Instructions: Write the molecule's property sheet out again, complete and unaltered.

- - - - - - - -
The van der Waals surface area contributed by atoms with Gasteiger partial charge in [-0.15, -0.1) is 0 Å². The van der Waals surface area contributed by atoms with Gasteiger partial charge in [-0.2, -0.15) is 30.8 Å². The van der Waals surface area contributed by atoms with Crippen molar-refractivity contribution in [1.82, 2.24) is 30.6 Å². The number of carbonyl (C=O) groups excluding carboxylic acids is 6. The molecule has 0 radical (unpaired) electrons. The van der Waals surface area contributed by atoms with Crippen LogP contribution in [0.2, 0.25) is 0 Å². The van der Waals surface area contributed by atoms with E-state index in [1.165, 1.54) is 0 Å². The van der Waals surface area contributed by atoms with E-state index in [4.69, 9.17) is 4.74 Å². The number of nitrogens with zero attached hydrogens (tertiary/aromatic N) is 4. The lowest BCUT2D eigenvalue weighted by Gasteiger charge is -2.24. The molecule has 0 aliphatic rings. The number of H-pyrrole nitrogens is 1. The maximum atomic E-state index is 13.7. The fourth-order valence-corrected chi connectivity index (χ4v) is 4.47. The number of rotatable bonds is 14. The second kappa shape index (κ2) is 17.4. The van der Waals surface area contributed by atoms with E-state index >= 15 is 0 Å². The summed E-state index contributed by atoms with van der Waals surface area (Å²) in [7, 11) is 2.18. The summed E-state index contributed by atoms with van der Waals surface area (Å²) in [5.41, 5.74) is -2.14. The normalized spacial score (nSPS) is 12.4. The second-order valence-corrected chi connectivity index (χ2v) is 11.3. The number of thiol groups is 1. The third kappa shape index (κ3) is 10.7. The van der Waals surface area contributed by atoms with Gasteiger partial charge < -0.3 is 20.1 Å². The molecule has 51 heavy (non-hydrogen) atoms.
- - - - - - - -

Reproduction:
The van der Waals surface area contributed by atoms with Gasteiger partial charge in [-0.15, -0.1) is 0 Å². The van der Waals surface area contributed by atoms with Gasteiger partial charge in [-0.2, -0.15) is 30.8 Å². The van der Waals surface area contributed by atoms with Crippen molar-refractivity contribution in [1.82, 2.24) is 30.6 Å². The number of carbonyl (C=O) groups excluding carboxylic acids is 6. The molecule has 0 radical (unpaired) electrons. The van der Waals surface area contributed by atoms with Crippen LogP contribution in [0.2, 0.25) is 0 Å². The van der Waals surface area contributed by atoms with E-state index in [1.165, 1.54) is 0 Å². The van der Waals surface area contributed by atoms with E-state index in [4.69, 9.17) is 4.74 Å². The number of nitrogens with zero attached hydrogens (tertiary/aromatic N) is 4. The lowest BCUT2D eigenvalue weighted by Gasteiger charge is -2.24. The molecule has 0 aliphatic rings. The number of H-pyrrole nitrogens is 1. The maximum atomic E-state index is 13.7. The fourth-order valence-corrected chi connectivity index (χ4v) is 4.47. The number of rotatable bonds is 14. The second kappa shape index (κ2) is 17.4. The van der Waals surface area contributed by atoms with E-state index >= 15 is 0 Å². The summed E-state index contributed by atoms with van der Waals surface area (Å²) in [7, 11) is 2.18. The summed E-state index contributed by atoms with van der Waals surface area (Å²) in [5.41, 5.74) is -2.14. The normalized spacial score (nSPS) is 12.4. The second-order valence-corrected chi connectivity index (χ2v) is 11.3. The number of thiol groups is 1. The third kappa shape index (κ3) is 10.7. The van der Waals surface area contributed by atoms with Gasteiger partial charge < -0.3 is 20.1 Å². The molecule has 51 heavy (non-hydrogen) atoms.